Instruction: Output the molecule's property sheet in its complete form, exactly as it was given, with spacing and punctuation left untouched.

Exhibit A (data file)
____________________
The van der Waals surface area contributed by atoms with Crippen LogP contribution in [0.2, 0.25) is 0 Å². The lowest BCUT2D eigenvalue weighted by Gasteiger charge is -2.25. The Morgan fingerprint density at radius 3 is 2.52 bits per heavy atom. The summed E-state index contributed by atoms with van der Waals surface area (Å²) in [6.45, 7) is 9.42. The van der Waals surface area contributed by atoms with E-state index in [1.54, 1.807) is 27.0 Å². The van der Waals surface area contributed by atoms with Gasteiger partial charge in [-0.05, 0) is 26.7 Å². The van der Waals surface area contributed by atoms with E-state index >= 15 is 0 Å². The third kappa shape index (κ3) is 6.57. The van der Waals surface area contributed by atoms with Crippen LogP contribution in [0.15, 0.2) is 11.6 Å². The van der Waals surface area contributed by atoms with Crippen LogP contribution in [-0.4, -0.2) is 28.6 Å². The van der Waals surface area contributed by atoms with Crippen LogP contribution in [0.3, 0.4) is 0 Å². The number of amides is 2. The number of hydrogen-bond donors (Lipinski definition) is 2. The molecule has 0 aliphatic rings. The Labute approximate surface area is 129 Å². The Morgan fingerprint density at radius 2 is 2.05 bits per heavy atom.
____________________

The van der Waals surface area contributed by atoms with Crippen LogP contribution in [0.2, 0.25) is 0 Å². The lowest BCUT2D eigenvalue weighted by Gasteiger charge is -2.25. The Morgan fingerprint density at radius 3 is 2.52 bits per heavy atom. The summed E-state index contributed by atoms with van der Waals surface area (Å²) in [6.45, 7) is 9.42. The van der Waals surface area contributed by atoms with E-state index in [1.54, 1.807) is 27.0 Å². The van der Waals surface area contributed by atoms with Gasteiger partial charge in [-0.05, 0) is 26.7 Å². The van der Waals surface area contributed by atoms with E-state index >= 15 is 0 Å². The third kappa shape index (κ3) is 6.57. The van der Waals surface area contributed by atoms with Crippen LogP contribution in [0.15, 0.2) is 11.6 Å². The van der Waals surface area contributed by atoms with Crippen LogP contribution in [-0.4, -0.2) is 28.6 Å². The van der Waals surface area contributed by atoms with Crippen LogP contribution in [0.3, 0.4) is 0 Å². The number of amides is 2. The number of hydrogen-bond donors (Lipinski definition) is 2. The molecule has 0 aliphatic rings. The Labute approximate surface area is 129 Å². The Morgan fingerprint density at radius 2 is 2.05 bits per heavy atom.